I find so much inspiration on the internet, especially on Pinterest. Obviously, I like to peruse sites that have sewing content and have collected some really great ideas that I want to try – every single idea. Alas, it will never come to be but I can give it my best shot.
How many times have you put a bowl of soup in the microwave and when it is finished cooking you reach in for the bowl believing it not to be too hot to handle and then quickly realize you were so wrong about that assumption? Then you proceed to run to the table, soup splashing as you scurry, and when you arrive at the table you realize you don’t have a placemat or trivet or pot holder to sit it on. Then you trip over your own feet to get back to your kitchen linen drawer to get something to sit the hot bowl on so you don’t ruin the finish on your tabletop. Heating up that yummy bowl of soup has turned into a dangerous mission. Ah, but there is a solution to this dilemma.
The project du jour is a microwaveable fabric bowl. I found the inspiration here.
It’s such a useful project and I love useful and practical.
I won’t go into a lot of explanation as Karen has given a very good tutorial of construction of the bowl. But I’ll share some of my take-aways.
Take – away #1:
A key point to remember [as mentioned in the tutorial] is to use all cotton fabric and batting. Since you’ll have this in the microwave, you don’t want it to catch fire or melt. I didn’t specifically buy fabric or batting for this project, I just used some scraps I had on hand. It looks like cotton, feels like cotton, laundered like cotton. Let’s hope it is cotton! If you buy supplies to make this project, be sure it is cotton!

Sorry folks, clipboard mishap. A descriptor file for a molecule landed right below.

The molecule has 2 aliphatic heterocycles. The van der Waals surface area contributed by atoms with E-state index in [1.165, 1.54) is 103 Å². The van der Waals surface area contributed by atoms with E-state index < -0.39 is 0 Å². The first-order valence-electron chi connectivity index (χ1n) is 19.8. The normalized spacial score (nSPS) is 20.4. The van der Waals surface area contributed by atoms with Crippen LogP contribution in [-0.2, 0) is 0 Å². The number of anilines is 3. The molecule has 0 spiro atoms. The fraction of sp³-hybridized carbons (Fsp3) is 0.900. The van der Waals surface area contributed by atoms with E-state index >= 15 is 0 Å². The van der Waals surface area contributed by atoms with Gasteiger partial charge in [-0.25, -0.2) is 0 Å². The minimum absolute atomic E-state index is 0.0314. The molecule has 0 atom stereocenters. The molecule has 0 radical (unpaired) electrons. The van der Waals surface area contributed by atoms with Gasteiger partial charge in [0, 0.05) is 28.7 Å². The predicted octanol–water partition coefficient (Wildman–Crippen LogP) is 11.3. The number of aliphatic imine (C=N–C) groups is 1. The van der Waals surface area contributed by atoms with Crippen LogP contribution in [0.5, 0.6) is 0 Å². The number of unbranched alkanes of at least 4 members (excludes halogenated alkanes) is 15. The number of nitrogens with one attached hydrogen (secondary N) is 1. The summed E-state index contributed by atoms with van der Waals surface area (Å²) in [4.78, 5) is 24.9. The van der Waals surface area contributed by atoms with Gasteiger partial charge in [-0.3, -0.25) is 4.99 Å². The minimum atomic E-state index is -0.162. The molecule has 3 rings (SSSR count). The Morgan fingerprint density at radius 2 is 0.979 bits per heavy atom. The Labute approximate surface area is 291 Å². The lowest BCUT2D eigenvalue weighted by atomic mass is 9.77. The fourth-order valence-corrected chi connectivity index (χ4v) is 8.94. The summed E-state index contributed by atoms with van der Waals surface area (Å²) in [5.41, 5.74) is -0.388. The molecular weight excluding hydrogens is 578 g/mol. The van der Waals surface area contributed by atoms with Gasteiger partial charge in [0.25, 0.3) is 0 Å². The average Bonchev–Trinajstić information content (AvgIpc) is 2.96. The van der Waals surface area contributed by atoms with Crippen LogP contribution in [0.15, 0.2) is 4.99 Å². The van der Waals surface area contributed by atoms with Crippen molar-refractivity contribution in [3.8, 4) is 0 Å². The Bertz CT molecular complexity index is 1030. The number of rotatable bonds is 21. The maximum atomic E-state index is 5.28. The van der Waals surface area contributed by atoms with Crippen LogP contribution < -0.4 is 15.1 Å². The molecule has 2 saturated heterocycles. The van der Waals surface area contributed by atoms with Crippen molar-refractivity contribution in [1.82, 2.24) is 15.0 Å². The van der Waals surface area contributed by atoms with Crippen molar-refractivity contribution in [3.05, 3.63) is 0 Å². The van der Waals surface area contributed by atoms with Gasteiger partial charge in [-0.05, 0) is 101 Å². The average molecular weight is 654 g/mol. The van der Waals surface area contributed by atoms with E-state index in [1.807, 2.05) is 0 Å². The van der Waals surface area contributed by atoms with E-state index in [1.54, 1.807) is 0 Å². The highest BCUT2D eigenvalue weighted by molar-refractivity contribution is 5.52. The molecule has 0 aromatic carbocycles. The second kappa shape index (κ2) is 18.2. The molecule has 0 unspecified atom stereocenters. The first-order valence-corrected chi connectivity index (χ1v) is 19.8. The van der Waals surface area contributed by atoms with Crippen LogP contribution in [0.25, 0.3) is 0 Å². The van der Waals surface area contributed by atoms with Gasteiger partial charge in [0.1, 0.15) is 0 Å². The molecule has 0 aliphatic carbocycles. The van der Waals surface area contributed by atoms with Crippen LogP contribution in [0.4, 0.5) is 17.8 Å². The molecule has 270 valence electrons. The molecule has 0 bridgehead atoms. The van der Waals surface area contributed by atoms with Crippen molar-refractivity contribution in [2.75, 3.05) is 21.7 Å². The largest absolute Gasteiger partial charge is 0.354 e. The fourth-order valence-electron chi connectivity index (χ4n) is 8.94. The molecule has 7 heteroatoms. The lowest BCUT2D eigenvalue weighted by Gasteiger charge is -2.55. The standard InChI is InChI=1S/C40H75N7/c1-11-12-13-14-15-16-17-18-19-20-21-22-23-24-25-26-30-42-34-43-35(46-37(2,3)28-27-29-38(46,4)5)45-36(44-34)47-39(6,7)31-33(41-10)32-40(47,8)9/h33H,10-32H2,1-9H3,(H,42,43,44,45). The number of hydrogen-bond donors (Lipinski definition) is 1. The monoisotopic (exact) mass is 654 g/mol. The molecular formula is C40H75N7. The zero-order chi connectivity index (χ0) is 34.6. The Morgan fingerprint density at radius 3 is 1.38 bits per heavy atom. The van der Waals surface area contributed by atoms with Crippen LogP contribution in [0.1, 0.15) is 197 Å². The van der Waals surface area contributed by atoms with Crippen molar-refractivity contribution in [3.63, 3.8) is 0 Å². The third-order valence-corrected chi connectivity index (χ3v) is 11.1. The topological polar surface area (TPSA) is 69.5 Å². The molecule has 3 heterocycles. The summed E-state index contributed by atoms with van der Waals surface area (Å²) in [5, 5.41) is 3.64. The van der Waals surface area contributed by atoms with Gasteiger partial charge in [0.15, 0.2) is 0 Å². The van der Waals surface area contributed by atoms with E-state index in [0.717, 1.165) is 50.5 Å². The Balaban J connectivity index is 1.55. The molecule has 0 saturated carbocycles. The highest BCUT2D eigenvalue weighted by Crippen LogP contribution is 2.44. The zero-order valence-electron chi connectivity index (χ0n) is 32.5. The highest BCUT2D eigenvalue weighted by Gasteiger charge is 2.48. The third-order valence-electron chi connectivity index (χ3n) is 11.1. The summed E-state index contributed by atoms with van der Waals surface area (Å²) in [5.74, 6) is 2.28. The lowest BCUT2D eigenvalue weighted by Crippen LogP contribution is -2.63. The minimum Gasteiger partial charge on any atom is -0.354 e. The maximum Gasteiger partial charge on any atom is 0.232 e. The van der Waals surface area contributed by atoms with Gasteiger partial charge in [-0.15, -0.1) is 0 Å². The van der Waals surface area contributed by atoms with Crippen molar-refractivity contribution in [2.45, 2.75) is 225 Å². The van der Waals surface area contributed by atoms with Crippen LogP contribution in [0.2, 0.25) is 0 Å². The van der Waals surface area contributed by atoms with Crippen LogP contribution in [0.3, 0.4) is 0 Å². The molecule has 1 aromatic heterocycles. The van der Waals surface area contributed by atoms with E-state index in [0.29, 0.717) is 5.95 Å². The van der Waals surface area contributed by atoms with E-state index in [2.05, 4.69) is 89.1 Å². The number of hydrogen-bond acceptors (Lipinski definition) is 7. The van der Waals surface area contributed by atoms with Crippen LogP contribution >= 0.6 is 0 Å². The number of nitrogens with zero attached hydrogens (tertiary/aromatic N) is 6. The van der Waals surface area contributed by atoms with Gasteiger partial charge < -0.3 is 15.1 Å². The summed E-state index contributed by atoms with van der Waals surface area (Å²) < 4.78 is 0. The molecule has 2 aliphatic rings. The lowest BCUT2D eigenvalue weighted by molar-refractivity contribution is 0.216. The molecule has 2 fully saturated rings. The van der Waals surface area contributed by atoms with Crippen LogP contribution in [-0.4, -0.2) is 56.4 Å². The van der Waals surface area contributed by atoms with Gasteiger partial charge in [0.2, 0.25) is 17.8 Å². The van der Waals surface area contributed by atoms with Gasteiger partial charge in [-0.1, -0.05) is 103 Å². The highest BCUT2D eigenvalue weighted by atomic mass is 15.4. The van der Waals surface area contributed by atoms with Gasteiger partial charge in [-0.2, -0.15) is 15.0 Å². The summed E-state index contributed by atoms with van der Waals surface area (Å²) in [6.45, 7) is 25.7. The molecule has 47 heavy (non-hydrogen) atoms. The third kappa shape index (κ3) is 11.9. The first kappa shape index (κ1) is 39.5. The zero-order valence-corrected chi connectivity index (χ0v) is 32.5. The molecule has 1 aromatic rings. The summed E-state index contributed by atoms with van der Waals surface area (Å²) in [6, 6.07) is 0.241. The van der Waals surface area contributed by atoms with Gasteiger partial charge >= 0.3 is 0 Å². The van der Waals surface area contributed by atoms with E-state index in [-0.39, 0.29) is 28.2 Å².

Take – away #2:
If you don’t have a walking foot when sewing the X across the square, this might happen. See that little wrinkle. It doesn’t show up in the photo very well, but the tip of the seam ripper in underneath the wrinkle.
So here is what I did to make that not happen. I stitched the second quilting line from the center of the X to the corner and then did the same for the other half. I didn’t quite line my stitch lines up just right.
Take – away #3:
The author of the tutorial does not specify the sizing of her darts to give the fabric the “bowl” shape. From the looks of my bowl, it seemed to have a more narrow bottom than hers, although mine and hers measured at the same size. I pinned the darts before marking and sat my bowl in it to see how it fit. If your bowl is a different size, I surmise that you could do the same to check the fit and make adjustments to the darts accordingly.
Since I wanted a precise measure for each dart for consistency, I made a little dart pattern. I did use the same measure as the author (1 inch across and 2.25 inches down).
For me, it seemed easier to make marking the darts this way. Place the straight side of your pattern along the fold and mark. Now all of my darts will be the same size.
Take – away #4:
Read the directions thoroughly beginning to end before proceeding. I was overly confident. I have a right, don’t I? My goodness, I’ve been sewing since I was a small child which is over 50 years! I should know what I’m doing. Well guess what? Confession time! I goofed and had to start over. You didn’t have to know that but it happens, even to the most seasoned seamstresses. I tell you this so you know we are not perfect. Only One is perfect! Remember that.
Besides I am doing this project to use in my Sewing Ministry class and I look at it from a teacher’s point of view. Any way I can help my students learn, I’m all for it and learning from mistakes can be very effective.
I think this little bowl might make a great gift for a graduate that will soon be going off to college and living in a dorm room and eating lots of soup. You could put it in a cute little gift basket along with some cans of soup, package of crackers, a bowl, spoon, and maybe a gift card to a big box grocery store. What do you think of that idea?